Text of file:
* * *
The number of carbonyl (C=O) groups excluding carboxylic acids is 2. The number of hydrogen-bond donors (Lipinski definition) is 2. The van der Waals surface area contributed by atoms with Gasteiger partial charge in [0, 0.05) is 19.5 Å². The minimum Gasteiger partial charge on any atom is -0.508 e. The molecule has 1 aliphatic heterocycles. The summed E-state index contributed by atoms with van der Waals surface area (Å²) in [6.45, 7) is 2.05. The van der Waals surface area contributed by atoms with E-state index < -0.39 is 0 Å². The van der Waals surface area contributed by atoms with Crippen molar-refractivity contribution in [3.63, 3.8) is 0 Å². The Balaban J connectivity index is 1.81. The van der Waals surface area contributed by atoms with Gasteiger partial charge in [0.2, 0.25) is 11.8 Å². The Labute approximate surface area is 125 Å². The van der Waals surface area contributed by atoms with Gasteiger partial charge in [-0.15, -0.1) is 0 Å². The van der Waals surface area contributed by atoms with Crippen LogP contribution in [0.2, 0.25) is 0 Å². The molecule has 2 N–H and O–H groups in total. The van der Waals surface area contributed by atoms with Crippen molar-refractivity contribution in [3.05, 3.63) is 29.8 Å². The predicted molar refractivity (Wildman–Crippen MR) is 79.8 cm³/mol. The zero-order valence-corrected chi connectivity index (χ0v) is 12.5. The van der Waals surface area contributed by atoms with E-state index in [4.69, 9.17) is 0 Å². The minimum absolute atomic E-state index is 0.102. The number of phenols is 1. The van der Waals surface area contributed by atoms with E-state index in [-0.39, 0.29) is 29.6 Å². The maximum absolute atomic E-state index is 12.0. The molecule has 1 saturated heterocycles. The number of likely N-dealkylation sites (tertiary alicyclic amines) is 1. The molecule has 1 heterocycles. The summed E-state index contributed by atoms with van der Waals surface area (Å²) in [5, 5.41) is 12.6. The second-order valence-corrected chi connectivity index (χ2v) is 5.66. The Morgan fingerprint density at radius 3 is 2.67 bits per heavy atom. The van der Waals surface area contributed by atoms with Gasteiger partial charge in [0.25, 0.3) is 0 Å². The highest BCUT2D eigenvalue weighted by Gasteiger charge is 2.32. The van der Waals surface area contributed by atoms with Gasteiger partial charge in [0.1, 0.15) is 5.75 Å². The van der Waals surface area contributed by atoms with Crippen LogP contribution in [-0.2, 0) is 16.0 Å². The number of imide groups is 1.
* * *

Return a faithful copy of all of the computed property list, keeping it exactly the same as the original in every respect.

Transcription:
The number of carbonyl (C=O) groups excluding carboxylic acids is 2. The number of hydrogen-bond donors (Lipinski definition) is 2. The van der Waals surface area contributed by atoms with Gasteiger partial charge in [0, 0.05) is 19.5 Å². The minimum Gasteiger partial charge on any atom is -0.508 e. The molecule has 1 aliphatic heterocycles. The summed E-state index contributed by atoms with van der Waals surface area (Å²) in [6.45, 7) is 2.05. The van der Waals surface area contributed by atoms with E-state index < -0.39 is 0 Å². The van der Waals surface area contributed by atoms with Crippen molar-refractivity contribution in [3.63, 3.8) is 0 Å². The Balaban J connectivity index is 1.81. The van der Waals surface area contributed by atoms with Gasteiger partial charge in [0.2, 0.25) is 11.8 Å². The Labute approximate surface area is 125 Å². The van der Waals surface area contributed by atoms with Gasteiger partial charge in [-0.15, -0.1) is 0 Å². The van der Waals surface area contributed by atoms with Crippen LogP contribution in [0.2, 0.25) is 0 Å². The molecule has 2 N–H and O–H groups in total. The van der Waals surface area contributed by atoms with Crippen molar-refractivity contribution in [3.05, 3.63) is 29.8 Å². The predicted molar refractivity (Wildman–Crippen MR) is 79.8 cm³/mol. The zero-order valence-corrected chi connectivity index (χ0v) is 12.5. The van der Waals surface area contributed by atoms with E-state index in [4.69, 9.17) is 0 Å². The minimum absolute atomic E-state index is 0.102. The number of phenols is 1. The van der Waals surface area contributed by atoms with E-state index in [-0.39, 0.29) is 29.6 Å². The maximum absolute atomic E-state index is 12.0. The molecule has 1 saturated heterocycles. The number of likely N-dealkylation sites (tertiary alicyclic amines) is 1. The molecule has 1 heterocycles. The summed E-state index contributed by atoms with van der Waals surface area (Å²) in [5, 5.41) is 12.6. The second-order valence-corrected chi connectivity index (χ2v) is 5.66. The Morgan fingerprint density at radius 3 is 2.67 bits per heavy atom. The van der Waals surface area contributed by atoms with Gasteiger partial charge in [0.25, 0.3) is 0 Å². The highest BCUT2D eigenvalue weighted by Gasteiger charge is 2.32. The van der Waals surface area contributed by atoms with Gasteiger partial charge in [0.1, 0.15) is 5.75 Å². The van der Waals surface area contributed by atoms with Crippen LogP contribution in [-0.2, 0) is 16.0 Å². The number of imide groups is 1.